Last updated on February 18th, 2022 at 09:51 pm
It’s a quiet fall Sunday evening in downtown St. Paul but the Ordway Center for Performing Arts is bustling with activity. It’s Ringo Starr tonight, and the two-thousand-some attendees are dressed to a t. I’m not quite sure what to expect this evening. Will this be a Beatles show? Solo Ringo? Covers? Regardless, I am about to inhabit the same space as a Beatle and I’m all in, wherever this goes.
I am seated at the very back of the theater, but sightlines are clear enough to see the sheen of Ringo’s leather pants (find me another man in his 70’s who can pull off that look). I quickly realize this is not a Beatles show, nor a showcase of Ringo’s solo works. No, this is a supergroup, it’s Ringo Starr and the All Starr Band, and there’s a lot of musical royalty on stage tonight.
We’ve got Ringo on drums and vocals, Steve Lukather of Toto on guitar, Colin Hay of Men At Work on guitar, Graham Gouldman of 10cc on bass, Gregg Rolie of Santana on keys, prolific drummer Gregg Bissonette on the second drum kit, and multi-instrumentalist Warren Ham of Bloodrock and Kansas.
We get a Beatles song not far into the set, Rubber Soul’s “What Goes On,” Ringo’s only moment of lead vocals on the album. And without a beat, Ringo is behind the kit, doubling drums for 10cc’s “Dreadlock Holiday” and Santana’s “Evil Ways,” Toto’s “Rosanna” and Men At Work’s “Land Down Under.”
This really isn’t a Ringo show at all, but a Ringo-led sampler of three decades of rock and roll hits. The combined years of performing experience on stage this evening are in the hundreds. The history is palpable and the energy is high. The crowd knows all the words to every song. This is truly an experience like none other: it’s every band you’ve always wanted to see all playing each other’s songs like it was the first time they’ve ever played them.
After returning from behind the kit to lead us all in a smiley sing-along of “Yellow Submarine,” Ringo declares what’s about to happen a “Magical Musical Moment” and quietly slinks off to stage left, letting the band lead us through a jammy length of “Black Magic Woman” and “Gypsy Queen” by Santana. These guys have not lost their chops and though he’s no Carlos Santana, Steve Lukather does a killer job leading us through all the iconic solos.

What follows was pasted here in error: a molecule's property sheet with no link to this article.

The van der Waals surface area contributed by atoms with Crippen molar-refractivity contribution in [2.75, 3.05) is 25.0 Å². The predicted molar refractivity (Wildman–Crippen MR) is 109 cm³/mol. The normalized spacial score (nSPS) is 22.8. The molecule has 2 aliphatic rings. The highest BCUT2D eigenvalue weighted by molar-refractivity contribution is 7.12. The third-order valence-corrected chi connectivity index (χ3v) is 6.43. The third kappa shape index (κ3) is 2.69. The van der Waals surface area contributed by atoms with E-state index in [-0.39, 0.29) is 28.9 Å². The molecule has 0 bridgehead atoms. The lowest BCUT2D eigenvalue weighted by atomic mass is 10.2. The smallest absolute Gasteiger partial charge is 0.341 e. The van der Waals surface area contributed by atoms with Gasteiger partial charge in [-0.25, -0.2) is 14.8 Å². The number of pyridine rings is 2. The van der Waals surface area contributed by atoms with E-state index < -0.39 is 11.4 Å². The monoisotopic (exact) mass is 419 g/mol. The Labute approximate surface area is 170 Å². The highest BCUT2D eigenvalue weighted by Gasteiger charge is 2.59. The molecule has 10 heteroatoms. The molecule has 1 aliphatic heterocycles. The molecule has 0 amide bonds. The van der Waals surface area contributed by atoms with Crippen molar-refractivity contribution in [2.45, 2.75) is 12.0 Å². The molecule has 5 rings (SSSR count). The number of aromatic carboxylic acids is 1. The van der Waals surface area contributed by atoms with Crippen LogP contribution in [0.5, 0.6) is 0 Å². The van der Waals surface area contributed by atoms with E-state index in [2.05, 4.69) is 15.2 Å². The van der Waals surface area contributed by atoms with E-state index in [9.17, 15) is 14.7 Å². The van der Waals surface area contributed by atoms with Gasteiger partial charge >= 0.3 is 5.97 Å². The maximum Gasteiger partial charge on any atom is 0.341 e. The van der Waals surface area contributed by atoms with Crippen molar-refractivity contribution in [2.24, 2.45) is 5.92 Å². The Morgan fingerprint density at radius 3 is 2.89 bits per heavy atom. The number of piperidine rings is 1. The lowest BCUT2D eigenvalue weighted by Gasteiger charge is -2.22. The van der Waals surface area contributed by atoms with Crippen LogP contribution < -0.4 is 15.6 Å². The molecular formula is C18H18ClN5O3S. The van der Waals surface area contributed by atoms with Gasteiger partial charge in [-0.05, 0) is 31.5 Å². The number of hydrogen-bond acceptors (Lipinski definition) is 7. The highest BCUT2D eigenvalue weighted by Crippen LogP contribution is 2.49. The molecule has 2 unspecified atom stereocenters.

Ringo’s back out now to perform his ‘74 hit “You’re Sixteen.” This is an uncomfortable collection of moments. This song doesn’t read the same way it did in 70’s. Dated is an understatement. If you’ve never heard this song, the chorus is as follows:
“You’re sixteen, you’re beautiful, and you’re mine.”
Suffice it to say watching a band of men in their 60’s and 70’s perform this song is, at the very least, jarring, at the most disturbing. This song needs to be retired or passed on to Drake for an ensured career kill. I’m just going to move forward from here.
We get another hit from Hay, Men At Work’s “Overkill,” which goes straight into Toto’s Africa and I am finished. As meme-a-fied as it’s become, Africa is one of the goddam best songs ever written and it will remain a classic for eternity. I’m shaking and crying a little. Santana’s “Oye Como Va” comes next to save the day.
The hits are coming quick now, we must be approaching the end of the night. Ringo is back from behind the kit again for his decidedly-less-creepy “Photograph” and the Beatles’ “Act Naturally.” He’s got the crowd in his pocket now and finishes off the evening with the classic “A Little Help From My Friends.” Show over at 9:30 PM on the dot, no encore, many peace signs, house lights are up.
I got to cross a line off the bucket list tonight: I saw a Beatle. The drummer of the best rock and roll band of all time. And not in a stadium, not on a screen as big as my living room, but close enough to see those leather trousers shine. Phew. Ringo. Goodnight.